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AI won’t save San Francisco’s struggling office market, experts say

An illustration generated by the artificial intelligence program Midjourney shows people walking through an AI-influenced area of downtown San Francisco. | Source: Midjourney

The AI hype train has some looking to the nascent industry as a solution for Downtown San Francisco’s woes. But a closer look at the city’s office market reveals a more complicated picture.

Two major San Francisco leases from blue-chip companies in the AI space are reportedly in the works, representing some of the city’s largest lease signings of the year. Critically, these firms are taking on new space instead of renewals—a sign that offices are still in demand for some growing firms.

While these potential agreements offer a glimmer of hope for the city’s struggling commercial real estate, simple math suggests AI won’t be an instant savior in a market where companies have steadily shed office space, resulting in a vacancy rate surpassing 30%.

Mayor London Breed has declared San Francisco the AI Capital of the World—and although the city’s government may be a bit behind peer cities in using the technology—there’s no denying that money talks. 

During the first half of 2023, the Bay Area garnered $22.7 billion of venture capital funding, accounting for approximately 40% of the total nationwide, according to research from commercial real estate firm CBRE. The proportion goes up to 50%—equivalent to $5.7 billion—when looking specifically at AI companies.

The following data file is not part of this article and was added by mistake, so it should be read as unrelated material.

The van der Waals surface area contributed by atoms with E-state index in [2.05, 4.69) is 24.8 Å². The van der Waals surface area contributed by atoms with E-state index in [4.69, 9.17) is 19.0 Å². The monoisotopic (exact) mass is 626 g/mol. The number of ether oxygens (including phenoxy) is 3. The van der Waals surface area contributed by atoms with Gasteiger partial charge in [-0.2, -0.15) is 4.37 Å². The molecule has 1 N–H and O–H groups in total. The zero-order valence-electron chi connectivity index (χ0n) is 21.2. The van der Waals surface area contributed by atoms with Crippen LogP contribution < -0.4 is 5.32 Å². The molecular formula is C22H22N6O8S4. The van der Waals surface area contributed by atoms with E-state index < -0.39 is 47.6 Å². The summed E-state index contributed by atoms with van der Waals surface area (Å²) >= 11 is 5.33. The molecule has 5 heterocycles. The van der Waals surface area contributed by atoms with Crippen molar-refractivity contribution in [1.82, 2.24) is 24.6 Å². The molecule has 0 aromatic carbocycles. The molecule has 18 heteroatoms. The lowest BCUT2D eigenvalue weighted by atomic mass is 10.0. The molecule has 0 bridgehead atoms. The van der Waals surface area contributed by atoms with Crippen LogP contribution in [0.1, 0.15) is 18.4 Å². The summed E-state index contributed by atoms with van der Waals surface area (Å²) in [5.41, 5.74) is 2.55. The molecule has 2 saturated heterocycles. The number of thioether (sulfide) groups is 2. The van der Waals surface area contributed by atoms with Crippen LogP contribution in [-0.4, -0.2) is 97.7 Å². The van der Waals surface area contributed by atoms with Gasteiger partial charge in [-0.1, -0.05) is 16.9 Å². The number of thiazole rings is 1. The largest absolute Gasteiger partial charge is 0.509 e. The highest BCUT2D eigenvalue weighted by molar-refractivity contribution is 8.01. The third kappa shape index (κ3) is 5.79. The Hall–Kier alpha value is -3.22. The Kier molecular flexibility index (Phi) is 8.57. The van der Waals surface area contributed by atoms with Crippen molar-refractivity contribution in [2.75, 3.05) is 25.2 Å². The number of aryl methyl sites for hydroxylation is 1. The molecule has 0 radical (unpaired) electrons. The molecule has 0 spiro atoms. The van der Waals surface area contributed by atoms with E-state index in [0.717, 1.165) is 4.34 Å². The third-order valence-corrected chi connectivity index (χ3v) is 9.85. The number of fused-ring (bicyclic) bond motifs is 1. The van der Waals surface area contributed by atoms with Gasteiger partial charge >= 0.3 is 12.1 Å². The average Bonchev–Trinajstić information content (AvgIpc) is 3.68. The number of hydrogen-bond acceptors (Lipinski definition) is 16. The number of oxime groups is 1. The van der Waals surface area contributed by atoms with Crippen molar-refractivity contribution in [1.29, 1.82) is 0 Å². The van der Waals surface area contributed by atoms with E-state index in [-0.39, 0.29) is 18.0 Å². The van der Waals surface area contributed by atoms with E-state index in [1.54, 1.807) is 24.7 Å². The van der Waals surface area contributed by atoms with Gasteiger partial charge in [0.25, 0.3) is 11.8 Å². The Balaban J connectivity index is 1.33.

That fountain of capital, alongside San Francisco’s concentration of top engineering talent, has meant some of the recently established brand names in the AI space, including OpenAI, Anthropic and ScaleAI, call the city home.

Anthropic, the developer of AI assistant Claude, is circling a roughly 230,000-square-foot sublease of Slack’s former headquarters at 500 Howard St. The Chronicle first reported news about the lease, which Salesforce CEO Marc Benioff mentioned on the company’s second-quarter earnings call. Salesforce purchased Slack in 2021 in a deal worth $27.7 billion. 

In a similar vein, OpenAI is apparently on the verge of signing a deal to take 287,000 square feet of space at 1725 Third St., a Mission Bay office building adjacent to Chase Center, according to the San Francisco Business Times

OpenAI is reportedly on the verge of taking over space at 1725 Third St. in San Francisco's Mission Bay neighborhood. | Google Streetview

Neither deal has yet to be officially signed, but the two deals are a major chunk of current tenant demand from AI companies, estimated at up to 1 million square feet. For context, analysts estimate around 4.6 million in current tenant demand in San Francisco’s market, including both renewals and new leases. 

But the reported deals also underscore the scale needed to reverse the trajectory of Downtown offices that were left vacant by major tech firms during the pandemic. Both OpenAI and Anthropic’s reported deals combined are a fraction of the 1.5 million square feet vacated in San Francisco by Salesforce alone.